8 Artists - 8 Films

When interviewed the little dog, see above, said "Good idea, of only it wasn't so cold..."

Screening in gallery window every evening 5 - 11

Tintype, 6 Essex Road

From 10 January to 9 February

This exhibition has now passed, but I dare say its concept os the perfect one for Art in the Time of COVID 19 - pass by and see art OUTSIDE the gallery.

Come on art people - adapt. Take art to open spaces or gallery windows.

Also, this exhibition should be extended or changed with a similar one until COVID 19 is done and over.

Together with table equality, there will be plenty of art on the Mars Ship and in Elontown, as to compensate for the sensory deprivation of the Earth travellers.

We own the healthy tradition of decorating spacecrafts with original pieces of art to Galina Balashova, architect and designer of Soviet spacecrafts, who designed interiors for Soyuz, Salyut and Mir programmes. Her work is still in use in the International Space Station.

Balashova added watercolour paintings to humanize the interior of crafts : 'The landscape of my homeland; winter in the garden ... summary scenes from the beach of Sudak and the Black Sea, where I spent my holiday as a child". (Extracts from exhibits' info).

Modern forms of inspace creativity include sensory chef-d'œuvre such as the smell lamp spreading earthly perfumes (the object info describes the smells as 'from forest rain to baked earth' but LAAF smelled only watermelon and cucumber)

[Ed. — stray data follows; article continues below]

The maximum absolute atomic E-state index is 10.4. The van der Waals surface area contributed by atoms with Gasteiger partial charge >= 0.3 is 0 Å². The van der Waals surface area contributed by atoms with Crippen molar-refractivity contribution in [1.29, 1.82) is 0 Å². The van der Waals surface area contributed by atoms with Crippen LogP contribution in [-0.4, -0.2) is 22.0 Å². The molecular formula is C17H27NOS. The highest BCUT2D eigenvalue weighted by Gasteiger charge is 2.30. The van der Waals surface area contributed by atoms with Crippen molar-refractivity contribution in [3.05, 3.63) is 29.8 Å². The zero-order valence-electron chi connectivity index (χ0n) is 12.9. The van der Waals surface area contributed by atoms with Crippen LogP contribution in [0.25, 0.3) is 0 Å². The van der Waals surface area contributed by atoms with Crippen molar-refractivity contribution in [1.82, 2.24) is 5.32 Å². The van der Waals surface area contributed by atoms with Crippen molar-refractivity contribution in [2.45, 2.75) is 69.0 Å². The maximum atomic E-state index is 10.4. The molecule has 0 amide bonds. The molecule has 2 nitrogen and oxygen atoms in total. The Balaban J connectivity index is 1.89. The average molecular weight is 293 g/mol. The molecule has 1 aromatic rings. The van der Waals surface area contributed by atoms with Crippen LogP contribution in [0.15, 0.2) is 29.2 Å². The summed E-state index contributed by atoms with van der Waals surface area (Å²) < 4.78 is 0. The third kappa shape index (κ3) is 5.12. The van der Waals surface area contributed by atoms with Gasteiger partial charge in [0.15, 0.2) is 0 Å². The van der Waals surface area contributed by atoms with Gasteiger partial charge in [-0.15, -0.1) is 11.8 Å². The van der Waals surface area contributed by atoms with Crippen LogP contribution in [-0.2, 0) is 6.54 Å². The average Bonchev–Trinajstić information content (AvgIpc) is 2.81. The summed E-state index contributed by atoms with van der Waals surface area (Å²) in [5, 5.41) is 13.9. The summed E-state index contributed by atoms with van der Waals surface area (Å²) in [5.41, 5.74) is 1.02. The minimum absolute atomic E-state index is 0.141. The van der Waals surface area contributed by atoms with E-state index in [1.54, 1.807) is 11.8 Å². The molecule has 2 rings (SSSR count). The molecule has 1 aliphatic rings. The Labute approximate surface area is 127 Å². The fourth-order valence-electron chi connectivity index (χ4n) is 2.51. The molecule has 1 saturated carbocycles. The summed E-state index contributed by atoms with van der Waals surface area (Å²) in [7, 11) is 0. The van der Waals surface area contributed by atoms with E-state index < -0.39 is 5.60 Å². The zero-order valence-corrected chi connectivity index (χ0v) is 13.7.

For space fashion see exhibition..

Tim Walker. Wonderful Things at the V&A by Caroline Fakhri

Wonderful things is the perfect title for this exhibition of Tim Walkers amazing work. From the beginning to the end I defy anyone to see his photography as anything but extraordinary. “Extravagant staging and romantic motifs characterise his unmistakable style” .

The exhibition showcases over 300 items, encompassing photographs and the V&A objects that inspired them, photographic sets and props, scrapbooks and sketches. Visitors are taken on a journey through Walkers “enchanted world”.

The show begins with 100 pictures from previous projects displayed in a “sleek white space"; his unique approach to visual story telling blurs fantasy and reality, creating pictures that can be lavish, surreal, humorous and touching. His photographs share a sensibility that is unmistakably his own.

The main exhibition contrasts with the brightness of the first gallery to reveal a darker environment rich with texture colour and sound. The first of these three rooms is illuminations and on display stained glass panels and illuminated manuscripts; these treasures inspired Walker’s pictures which hang close by.

Each of the rooms takes you on a different journey to reveal the objects that inspired Walker’s pictures. Towards the end of the exhibition a room, as if from a country house awaits you. The walls are hung with multiple portraits inspired by Edith Sitwell’s clothing in the V&A collection. Don’t take my word for it, come and be dazzled by ‘Wonderful Things’.

Tim Walker Wonderful Things at the V&A Museum South Kensington

Until 28 March